06 October 2017

Fanning’s Castle is
Limerick’s last
surviving tower house

Fanning’s Castle is Limerick’s last surviving tower house (Photograph: Patrick Comerford, 2017)

Patrick Comerford

I spent much of this morning [Friday 6 October 2017] in Saint Mary’s Cathedral, Limerick, where I am the canon precentor, being interviewed by Darragh Roche for a feature in next week’s edition of Limerick Life.

I had an opportunity during the morning to visit a number of key sites on King’s Island, including the Tholsel, the site of the mediaeval city gaol, and the remains of the last remaining tower house in Limerick is Fanning’s Castle, on a small site off Mary Street and Creagh Lane on King’s Island.

These ruins are close to many other mediaeval landmarks in the city, including Saint Mary’s Cathedral and King John’s Castle, which make this a fascinating part of Limerick.

There are no surviving remains of the timber cage-work houses that would have been characteristic of the ‘English Town’ in this part of mediaeval Limerick. By the late 16th century, part of Mary Street, which was then the High Street in this part of Limerick, was lined with four-storey and five-storey battlemented stone houses with gables facing onto the street.

Some of these townhouses, including the one known as Fanning’s Castle, were first planned as tower houses.

Although it is known as Fanning’s Castle, this never was a castle. Rather, it is a late mediaeval, fortified townhouse or tower house. It is said to have been built by Dominic Fanning, a former mayor of Limerick, around 1641, as his personal residence.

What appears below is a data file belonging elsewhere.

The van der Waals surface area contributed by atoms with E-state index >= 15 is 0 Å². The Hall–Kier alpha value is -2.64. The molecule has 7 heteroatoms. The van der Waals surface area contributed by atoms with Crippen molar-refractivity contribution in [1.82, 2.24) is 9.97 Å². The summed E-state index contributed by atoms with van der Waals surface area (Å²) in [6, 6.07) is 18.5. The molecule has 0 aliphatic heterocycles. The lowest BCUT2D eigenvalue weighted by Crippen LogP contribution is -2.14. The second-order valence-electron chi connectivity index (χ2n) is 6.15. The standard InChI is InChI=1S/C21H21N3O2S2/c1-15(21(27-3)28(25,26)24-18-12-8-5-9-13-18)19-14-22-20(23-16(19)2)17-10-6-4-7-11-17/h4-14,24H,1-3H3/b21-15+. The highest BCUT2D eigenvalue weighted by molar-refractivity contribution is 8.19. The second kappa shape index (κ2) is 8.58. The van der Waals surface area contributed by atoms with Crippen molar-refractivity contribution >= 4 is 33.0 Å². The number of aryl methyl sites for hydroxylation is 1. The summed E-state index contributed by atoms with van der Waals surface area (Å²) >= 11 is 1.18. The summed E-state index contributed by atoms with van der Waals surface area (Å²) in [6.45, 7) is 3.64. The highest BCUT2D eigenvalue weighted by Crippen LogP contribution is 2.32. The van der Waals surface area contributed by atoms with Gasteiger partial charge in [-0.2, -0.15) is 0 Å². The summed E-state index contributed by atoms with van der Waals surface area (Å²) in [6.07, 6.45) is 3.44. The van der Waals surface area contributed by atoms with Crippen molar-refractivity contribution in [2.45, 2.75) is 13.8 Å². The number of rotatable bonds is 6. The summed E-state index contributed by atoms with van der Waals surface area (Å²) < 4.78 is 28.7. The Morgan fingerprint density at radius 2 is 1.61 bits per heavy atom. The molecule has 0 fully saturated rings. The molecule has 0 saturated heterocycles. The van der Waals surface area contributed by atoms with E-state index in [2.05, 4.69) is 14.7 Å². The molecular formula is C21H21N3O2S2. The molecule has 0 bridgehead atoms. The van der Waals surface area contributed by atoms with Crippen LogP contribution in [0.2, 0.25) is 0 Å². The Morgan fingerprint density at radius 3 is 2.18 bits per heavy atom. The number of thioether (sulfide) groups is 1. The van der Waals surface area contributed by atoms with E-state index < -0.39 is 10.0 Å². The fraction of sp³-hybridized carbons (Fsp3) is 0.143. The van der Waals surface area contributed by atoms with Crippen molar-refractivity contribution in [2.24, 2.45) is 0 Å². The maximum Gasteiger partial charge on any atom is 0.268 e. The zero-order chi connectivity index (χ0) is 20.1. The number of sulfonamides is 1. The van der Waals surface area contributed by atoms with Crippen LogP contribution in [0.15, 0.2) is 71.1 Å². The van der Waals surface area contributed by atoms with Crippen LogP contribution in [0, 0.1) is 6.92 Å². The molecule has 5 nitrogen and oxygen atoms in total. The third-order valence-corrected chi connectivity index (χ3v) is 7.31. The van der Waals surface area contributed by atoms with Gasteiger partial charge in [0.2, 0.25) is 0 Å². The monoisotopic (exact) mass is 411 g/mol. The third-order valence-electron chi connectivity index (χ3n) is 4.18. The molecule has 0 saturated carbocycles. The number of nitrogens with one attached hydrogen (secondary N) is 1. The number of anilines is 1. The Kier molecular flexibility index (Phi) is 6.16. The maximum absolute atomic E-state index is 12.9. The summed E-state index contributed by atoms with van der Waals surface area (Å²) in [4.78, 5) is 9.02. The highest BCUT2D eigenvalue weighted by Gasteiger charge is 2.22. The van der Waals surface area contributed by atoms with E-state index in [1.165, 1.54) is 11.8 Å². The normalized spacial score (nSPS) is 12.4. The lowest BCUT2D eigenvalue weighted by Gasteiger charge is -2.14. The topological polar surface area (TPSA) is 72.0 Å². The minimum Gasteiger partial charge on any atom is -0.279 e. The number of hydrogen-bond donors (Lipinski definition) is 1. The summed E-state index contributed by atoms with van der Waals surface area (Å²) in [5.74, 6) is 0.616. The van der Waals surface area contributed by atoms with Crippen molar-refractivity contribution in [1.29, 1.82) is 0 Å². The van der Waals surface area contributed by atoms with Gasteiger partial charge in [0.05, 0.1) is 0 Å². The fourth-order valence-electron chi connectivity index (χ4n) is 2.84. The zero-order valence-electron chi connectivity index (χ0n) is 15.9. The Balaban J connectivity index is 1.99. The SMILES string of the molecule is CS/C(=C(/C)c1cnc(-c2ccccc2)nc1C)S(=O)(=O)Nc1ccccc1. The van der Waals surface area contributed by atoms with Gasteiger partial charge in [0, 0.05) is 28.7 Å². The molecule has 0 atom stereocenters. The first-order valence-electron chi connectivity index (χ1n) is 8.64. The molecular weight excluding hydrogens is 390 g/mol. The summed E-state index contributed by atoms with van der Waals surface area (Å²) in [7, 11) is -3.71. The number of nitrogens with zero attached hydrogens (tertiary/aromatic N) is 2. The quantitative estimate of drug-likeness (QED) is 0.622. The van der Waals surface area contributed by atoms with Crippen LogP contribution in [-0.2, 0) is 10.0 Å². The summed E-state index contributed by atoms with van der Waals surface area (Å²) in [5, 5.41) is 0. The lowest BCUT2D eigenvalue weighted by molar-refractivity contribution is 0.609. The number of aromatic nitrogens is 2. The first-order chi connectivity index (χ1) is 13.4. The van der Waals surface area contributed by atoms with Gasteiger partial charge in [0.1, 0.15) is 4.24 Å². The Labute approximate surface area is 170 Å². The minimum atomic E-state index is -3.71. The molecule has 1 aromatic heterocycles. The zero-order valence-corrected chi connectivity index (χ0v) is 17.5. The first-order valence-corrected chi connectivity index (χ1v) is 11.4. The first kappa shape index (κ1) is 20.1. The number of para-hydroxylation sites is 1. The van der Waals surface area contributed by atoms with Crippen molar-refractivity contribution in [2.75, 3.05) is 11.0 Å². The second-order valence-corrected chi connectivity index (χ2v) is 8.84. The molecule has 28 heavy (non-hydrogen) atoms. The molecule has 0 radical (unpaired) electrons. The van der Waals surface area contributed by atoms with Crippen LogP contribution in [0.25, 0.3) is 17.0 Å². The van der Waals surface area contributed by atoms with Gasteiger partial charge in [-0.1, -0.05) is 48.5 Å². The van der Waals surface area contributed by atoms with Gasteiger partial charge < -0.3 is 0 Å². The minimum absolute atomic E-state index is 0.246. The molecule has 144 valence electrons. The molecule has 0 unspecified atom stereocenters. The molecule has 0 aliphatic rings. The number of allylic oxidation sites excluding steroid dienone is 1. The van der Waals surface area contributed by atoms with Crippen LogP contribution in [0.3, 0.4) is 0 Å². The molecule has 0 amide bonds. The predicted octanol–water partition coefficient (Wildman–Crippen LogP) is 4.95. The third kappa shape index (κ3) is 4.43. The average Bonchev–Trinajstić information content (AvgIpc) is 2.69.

Other sources suggest it dates from the 16th or even the 15th century, when the opulent merchant families of Limerick lived on Mary Street, then known as High Street.

The walls of the tower were built of roughly squared limestone blocks of varying sizes. The tower would have had a view of the Abbey river. Few aesthetic flourishes are visible within the ruined building today, consisting of two walls of those square limestone blocks.

Fanning’s Castle was originally five storeys high, with a vaulted undercroft. But, due to the passage of time and building development in this area, the first storey is now almost at ground level.

On the first storey, the most complete and intact wall has a flat-headed window, divided by a mullion.

On the second and third floors, two ogee windows are placed one floor above the other.

The third floor windows being slightly smaller than those on the second floor.

Finally, there is a single round-headed window on the top floor.

The doors on the upper levels suggest that at some point the tower had external balconies or stairs. The tower house would have originally incorporated a turret staircase and battlements and would have been an impressive sight on Mary Street.

Dominick Fanning led the resistance in Limerick against Cromwell. However, when he was caught, he was forced had to give up his residence at Fanning’s Castle, and he was executed by the Cromwellian forces in 1651.

Later, Fanning’s Castle it was known as Whitamore’s Castle, or even as Limerick Castle. The Irish Jacobite general Patrick Sarsfield is said to have stayed here as a guest of Francis Whitamore, then the Mayor of Limerick, during the Williamite siege of Limerick in 1691.

But over time, Fanning’s Castle deteriorated, with drastic consequences for its fabric. Today, it looks out of place, crumbling away in a part of the city where many of the sites appear abandoned or deserted street.

Undeniably, because of its architectural and historical significance, the castle has potential to be one of many tourist attractions in the city. But a fence has been placed around the castle ruins and the surrounding grounds, which seem to be used as a car park, sealed off by an automatic gate, making it part of the hidden Limerick.

Over time, Fanning’s Castle deteriorated, with drastic consequences for its fabric (Photograph: Patrick Comerford, 2017)

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